Survey - Youth Smoking Increase May Have Stopped
14 July 1999
SURVEY SUGGESTS YOUTH SMOKING INCREASE MAY HAVE STOPPED
Figures from the 1998 survey of fourth form students indicate the tailing off of an earlier trend evident between the 1992 and 1997 surveys, when fourth formers' smoking rates increased sharply, the Ministry of Health reported today.
"Despite the increase between 1992 and 1997, the 1998 figures are good news for New Zealand, and if it continues will buck a trend evident overseas," said Dr Gillian Durham, Director of Public Health.
Between 1992 and 1997, daily smoking by fourth formers increased from 11.6 percent to 15.2 percent. In 1998, this figure reduced to 14 percent. Daily, weekly or monthly combined smoking prevalence increased from 23.4 percent of fourth formers in 1992 to over 28 percent in 1997. In 1998, this decreased to around 27 percent.
The number of males and female fourth formers smoking reduced by eight percent between the 1997 and 1998 surveys, to 12.5 percent and 15.4 percent respectively. The 1998 survey found that smoking rates for Maori fourth formers, while far higher than for non-Maori of the same age, also reduced during this time. The rate of smoking for Maori male fourth formers decreased from 24 percent to 21.8 percent, while the female rates reduced from 39.2 percent to 37.6 percent. Likewise, smoking rates for Pacific Island young people dropped slightly.
"These figures are encouraging and suggest that the smokefree strategy, introduced in 1996 to reduce smoking by young people, may be starting to kick in."
In 1996, the Why start? multimedia campaign began, there was increased enforcement of the ban on sales of cigarettes to minors, more smokefree sponsorship of sporting and cultural events, and more smokefree schools programmes. In 1997, the Smoke-free Environments Amendment Act banned sales of tobacco to people under 18, sales of the ?kiddie packs? of 10 cigarettes, and the sale of single cigarettes. In May 1998, the tax on tobacco products was increased.
?These strategies were introduced in response to concern about youth smoking rates. And now it looks like the measures put in place may be turning that increase around.
?We still have a long way to go with youth smoking rates. In the first instance, we need to ensure that this downwards trend continues, and further surveys will need to be undertaken to ensure that this is the case.
"But this decline shows how vital it is for these smokefree initiatives for young people to continue and be built upon."
The surveys also showed that between 1992 and 1997 (1998 purchasing results are not yet available) young people found it increasingly difficult to purchase cigarettes. Students who were refused a sale of cigarettes increased from 24.9 percent in 1992 to 62.3 percent in 1997. Students who had difficulty buying cigarettes increased from 6.6 percent in 1992 to 27.9 percent in 1997.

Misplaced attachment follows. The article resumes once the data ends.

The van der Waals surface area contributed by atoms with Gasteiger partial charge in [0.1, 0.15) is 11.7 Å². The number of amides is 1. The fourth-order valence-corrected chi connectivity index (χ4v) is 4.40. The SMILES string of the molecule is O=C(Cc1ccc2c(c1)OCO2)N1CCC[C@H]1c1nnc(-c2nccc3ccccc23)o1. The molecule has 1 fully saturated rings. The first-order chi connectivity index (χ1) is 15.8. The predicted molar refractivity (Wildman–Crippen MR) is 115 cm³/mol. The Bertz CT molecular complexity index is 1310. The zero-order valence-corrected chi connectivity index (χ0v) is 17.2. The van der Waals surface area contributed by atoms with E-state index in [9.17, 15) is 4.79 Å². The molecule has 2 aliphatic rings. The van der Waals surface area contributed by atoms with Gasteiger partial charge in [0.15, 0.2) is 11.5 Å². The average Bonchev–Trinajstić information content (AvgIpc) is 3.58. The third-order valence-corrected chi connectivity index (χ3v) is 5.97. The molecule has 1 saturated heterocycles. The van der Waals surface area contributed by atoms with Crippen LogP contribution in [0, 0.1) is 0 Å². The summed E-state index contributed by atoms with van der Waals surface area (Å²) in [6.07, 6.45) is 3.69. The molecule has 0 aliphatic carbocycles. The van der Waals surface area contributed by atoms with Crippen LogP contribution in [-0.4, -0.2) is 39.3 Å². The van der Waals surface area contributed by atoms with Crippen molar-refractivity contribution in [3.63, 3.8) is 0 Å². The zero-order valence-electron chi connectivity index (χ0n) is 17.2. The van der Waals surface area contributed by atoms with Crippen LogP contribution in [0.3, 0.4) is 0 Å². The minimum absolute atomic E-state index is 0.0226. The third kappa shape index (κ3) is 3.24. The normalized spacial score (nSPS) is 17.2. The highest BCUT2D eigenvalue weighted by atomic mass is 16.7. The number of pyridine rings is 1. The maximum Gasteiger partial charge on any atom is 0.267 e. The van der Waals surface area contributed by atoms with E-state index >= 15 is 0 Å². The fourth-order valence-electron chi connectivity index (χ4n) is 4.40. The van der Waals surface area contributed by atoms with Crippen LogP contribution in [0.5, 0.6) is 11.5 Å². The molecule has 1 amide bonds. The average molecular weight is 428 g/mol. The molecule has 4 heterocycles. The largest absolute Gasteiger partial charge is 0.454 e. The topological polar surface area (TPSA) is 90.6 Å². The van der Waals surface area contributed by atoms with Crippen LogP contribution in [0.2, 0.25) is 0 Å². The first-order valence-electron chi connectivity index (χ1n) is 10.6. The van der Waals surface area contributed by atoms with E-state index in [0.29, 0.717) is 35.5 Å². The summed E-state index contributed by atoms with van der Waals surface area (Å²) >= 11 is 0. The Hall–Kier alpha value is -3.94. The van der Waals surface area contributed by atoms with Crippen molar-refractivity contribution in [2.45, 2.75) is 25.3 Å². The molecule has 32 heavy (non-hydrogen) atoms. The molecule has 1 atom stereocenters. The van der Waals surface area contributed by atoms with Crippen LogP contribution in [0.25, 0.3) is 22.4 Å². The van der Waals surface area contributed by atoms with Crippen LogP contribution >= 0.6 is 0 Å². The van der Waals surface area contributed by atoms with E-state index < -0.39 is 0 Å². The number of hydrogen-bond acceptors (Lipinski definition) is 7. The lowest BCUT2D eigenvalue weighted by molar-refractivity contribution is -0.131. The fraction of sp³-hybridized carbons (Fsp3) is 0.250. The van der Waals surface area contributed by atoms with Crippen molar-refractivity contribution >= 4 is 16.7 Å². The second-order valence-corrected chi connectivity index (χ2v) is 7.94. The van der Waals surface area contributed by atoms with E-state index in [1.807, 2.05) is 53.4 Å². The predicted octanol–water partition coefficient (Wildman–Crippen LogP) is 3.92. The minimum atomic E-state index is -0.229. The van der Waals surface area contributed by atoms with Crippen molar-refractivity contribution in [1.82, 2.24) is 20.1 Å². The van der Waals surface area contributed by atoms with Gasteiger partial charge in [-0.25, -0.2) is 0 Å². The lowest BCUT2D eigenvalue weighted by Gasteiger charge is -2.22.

The number of students purchasing cigarettes for themselves decreased from 60.4 percent in 1992 to 38 percent in 1997 and there was decreased purchasing from dairies and supermarkets. Conversely, purchasing of tobacco from takeaway shops, tobacconists and vending machines increased.
Dr Durham said this change could largely be attributed to the Ministry of Health's controlled purchase operation programme in which ?test purchases? of cigarettes are made by young people between 13 and 16 years of age, often resulting in prosecution of the retailer who sold.
"The survey results, along with recent initiatives, such as the Health Funding Authority's national manned quit smoking line and trials of nicotine replacement therapy for Maori women, show that New Zealand has an effective, comprehensive tobacco control programme."
Summary of 1992, 1997 and 1998 results
Proportion (%) of 4th form students smoking cigarettes at least once a day in 1992, 1997 and 1998, by sex and ethnicity.
| Ethnicity | Students smoking at least once a day
| ---------------| 1992 N (%) 1997N (%) | | | 1998N (%) |
| European | 448 (10.9%) 413 (12.7%) | | | 398 (11.0%) |
| Maori | 98 (15.0%) 154 (24.0%) | | | 144 (21.8%)
| Pacific Island | 36 (12.2%) 44 (16.7%) | | | 43 (16.0%)
| Asian | 8 (3.7%) 33 (7.0%) | | | 35 (8.3%)
| Total | 590 (11.2%) 701(14.0%) | | | 620 (12.5%)
| European | 499 (9.8%) 596 (14.0%) | | | 530 (12.5%)
| Maori | 241(30.8%) 268 (39.2%) | | | 280 (37.6%)
| Pacific Island | 40 (10.9%) 78 (22.7%) | | | 60 (20.0%)
| Asian | 3 (1.0%) 17 (3.3%) | | | 31 (5.6%)
| Total | 783 (11.9%) 959 (16.5%) | | | 901 (15.4%)
Fourth formers smoking prevalence
· daily, weekly or monthly combined smoking prevalence increased from 23.4 percent of fourth formers in 1992 to 28.2 percent in 1997. Prevalence then decreased to 27.4 percent in 1998 · daily smoking increased from 11.6 percent in 1992 to 15.2 percent in 1997, and decreased to 14 percent in 1998 · the increase in daily smoking between 1992 and 1997 was higher in girls (44%) than boys (28%). Between 1997 and 1998, daily smoking in girls decreased by 8 percent to 15.4 percent, and also decreased by 8 percent in boys to 12.5 percent.